Common People Southampton 2018

Demob Happy

A deep introspective trip for the ages, Newcastle-formed, Brighton-based trio Demob Happy’s second album ‘Holy Doom’ peers into the depths of the human soul. Within each person, there exists good and evil, a yin-yang axis we each try to navigate. There’s a sinner inside every saint. With a gemini spirit, this remarkable full-length pinballs between pure holiness and the lure of the devil, often within the space of one whirlwind song. In 2017 and looking ahead to 2018, it might seem like darkness is getting the upper hand, but ‘Holy Doom’ is less a reflection of the times and more a crucial, very current look at how we collectively internalise what’s going on in the world.

It asks pertinent questions: what lurks inside us? What brings out the darkness we harbour? And how do we combat it? Before explaining what makes ‘Holy Doom’ such an essential record for the year ahead, it’s important to examine Demob Happy’s place in the world. Six years in the making, 2015 debut ‘Dream Soda’ cemented them as a resolute DIY force who’d played the long game, unwilling to follow any trend, unphased by guitar music’s apparent stale patch.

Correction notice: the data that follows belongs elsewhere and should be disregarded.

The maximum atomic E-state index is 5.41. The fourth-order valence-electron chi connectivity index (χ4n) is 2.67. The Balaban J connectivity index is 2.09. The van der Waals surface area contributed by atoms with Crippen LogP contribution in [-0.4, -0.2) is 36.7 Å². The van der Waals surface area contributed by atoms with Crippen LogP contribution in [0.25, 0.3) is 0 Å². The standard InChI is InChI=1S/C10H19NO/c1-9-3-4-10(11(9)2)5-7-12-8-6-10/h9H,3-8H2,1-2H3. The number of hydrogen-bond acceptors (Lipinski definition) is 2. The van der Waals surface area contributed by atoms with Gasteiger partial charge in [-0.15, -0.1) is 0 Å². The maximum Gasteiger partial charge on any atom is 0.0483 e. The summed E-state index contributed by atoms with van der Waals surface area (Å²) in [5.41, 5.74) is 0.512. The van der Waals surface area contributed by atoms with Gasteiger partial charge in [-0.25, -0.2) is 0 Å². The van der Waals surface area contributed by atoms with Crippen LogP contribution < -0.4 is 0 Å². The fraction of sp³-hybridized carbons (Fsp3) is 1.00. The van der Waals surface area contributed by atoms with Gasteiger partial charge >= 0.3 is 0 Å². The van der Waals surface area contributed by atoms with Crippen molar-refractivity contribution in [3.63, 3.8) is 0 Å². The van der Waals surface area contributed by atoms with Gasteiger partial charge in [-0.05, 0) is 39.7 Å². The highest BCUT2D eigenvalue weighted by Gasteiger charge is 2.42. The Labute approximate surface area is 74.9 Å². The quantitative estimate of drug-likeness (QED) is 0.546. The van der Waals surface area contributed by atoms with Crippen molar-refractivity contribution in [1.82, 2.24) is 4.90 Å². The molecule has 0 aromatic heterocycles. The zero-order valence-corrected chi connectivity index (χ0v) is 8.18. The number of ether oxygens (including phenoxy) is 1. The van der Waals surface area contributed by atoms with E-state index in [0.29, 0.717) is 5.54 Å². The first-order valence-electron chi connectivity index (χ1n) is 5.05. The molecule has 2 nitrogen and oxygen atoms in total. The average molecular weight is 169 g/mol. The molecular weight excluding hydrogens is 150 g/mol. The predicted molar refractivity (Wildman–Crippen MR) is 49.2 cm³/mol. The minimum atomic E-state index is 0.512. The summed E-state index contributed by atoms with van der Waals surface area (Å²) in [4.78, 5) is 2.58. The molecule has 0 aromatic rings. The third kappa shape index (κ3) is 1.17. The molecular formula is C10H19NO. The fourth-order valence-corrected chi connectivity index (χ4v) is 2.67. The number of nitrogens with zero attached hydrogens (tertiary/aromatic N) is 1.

Hailing from their hub on the coast’s Nowhere Man Café, they emerged with a sweat and dirt-stained statement of intent, a rock debut that shunned convention and left every available route open for the road ahead. Their next move was anyone’s guess.

  • Demob_happy_square

Random Acts

  • Foor Foor
  • Pete_callard Pete Callard
  • Ben_goddard_icon Ben Goddard
  • Boney_m Boney M.